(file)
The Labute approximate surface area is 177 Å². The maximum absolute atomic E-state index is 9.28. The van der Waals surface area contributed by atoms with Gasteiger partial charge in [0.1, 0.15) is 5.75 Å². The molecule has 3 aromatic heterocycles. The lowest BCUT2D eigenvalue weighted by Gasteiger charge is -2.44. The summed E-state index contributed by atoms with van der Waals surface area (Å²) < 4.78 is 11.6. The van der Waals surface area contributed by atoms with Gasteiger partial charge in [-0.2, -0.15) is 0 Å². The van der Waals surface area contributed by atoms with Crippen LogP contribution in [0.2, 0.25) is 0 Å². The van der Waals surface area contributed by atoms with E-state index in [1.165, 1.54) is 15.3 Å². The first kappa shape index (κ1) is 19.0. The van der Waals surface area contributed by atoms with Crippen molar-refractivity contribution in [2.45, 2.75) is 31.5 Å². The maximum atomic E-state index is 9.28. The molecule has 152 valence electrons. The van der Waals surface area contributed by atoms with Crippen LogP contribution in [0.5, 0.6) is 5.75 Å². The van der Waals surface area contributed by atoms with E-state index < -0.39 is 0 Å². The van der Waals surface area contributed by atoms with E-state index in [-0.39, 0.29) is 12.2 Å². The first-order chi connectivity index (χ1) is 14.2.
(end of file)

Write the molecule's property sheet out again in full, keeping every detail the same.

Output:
The Labute approximate surface area is 177 Å². The maximum absolute atomic E-state index is 9.28. The van der Waals surface area contributed by atoms with Gasteiger partial charge in [0.1, 0.15) is 5.75 Å². The molecule has 3 aromatic heterocycles. The lowest BCUT2D eigenvalue weighted by Gasteiger charge is -2.44. The summed E-state index contributed by atoms with van der Waals surface area (Å²) < 4.78 is 11.6. The van der Waals surface area contributed by atoms with Gasteiger partial charge in [-0.2, -0.15) is 0 Å². The van der Waals surface area contributed by atoms with Crippen LogP contribution in [0.2, 0.25) is 0 Å². The van der Waals surface area contributed by atoms with E-state index in [1.165, 1.54) is 15.3 Å². The first kappa shape index (κ1) is 19.0. The van der Waals surface area contributed by atoms with Crippen molar-refractivity contribution in [2.45, 2.75) is 31.5 Å². The maximum atomic E-state index is 9.28. The molecule has 152 valence electrons. The van der Waals surface area contributed by atoms with Crippen LogP contribution in [0.5, 0.6) is 5.75 Å². The van der Waals surface area contributed by atoms with E-state index < -0.39 is 0 Å². The van der Waals surface area contributed by atoms with E-state index in [-0.39, 0.29) is 12.2 Å². The first-order chi connectivity index (χ1) is 14.2.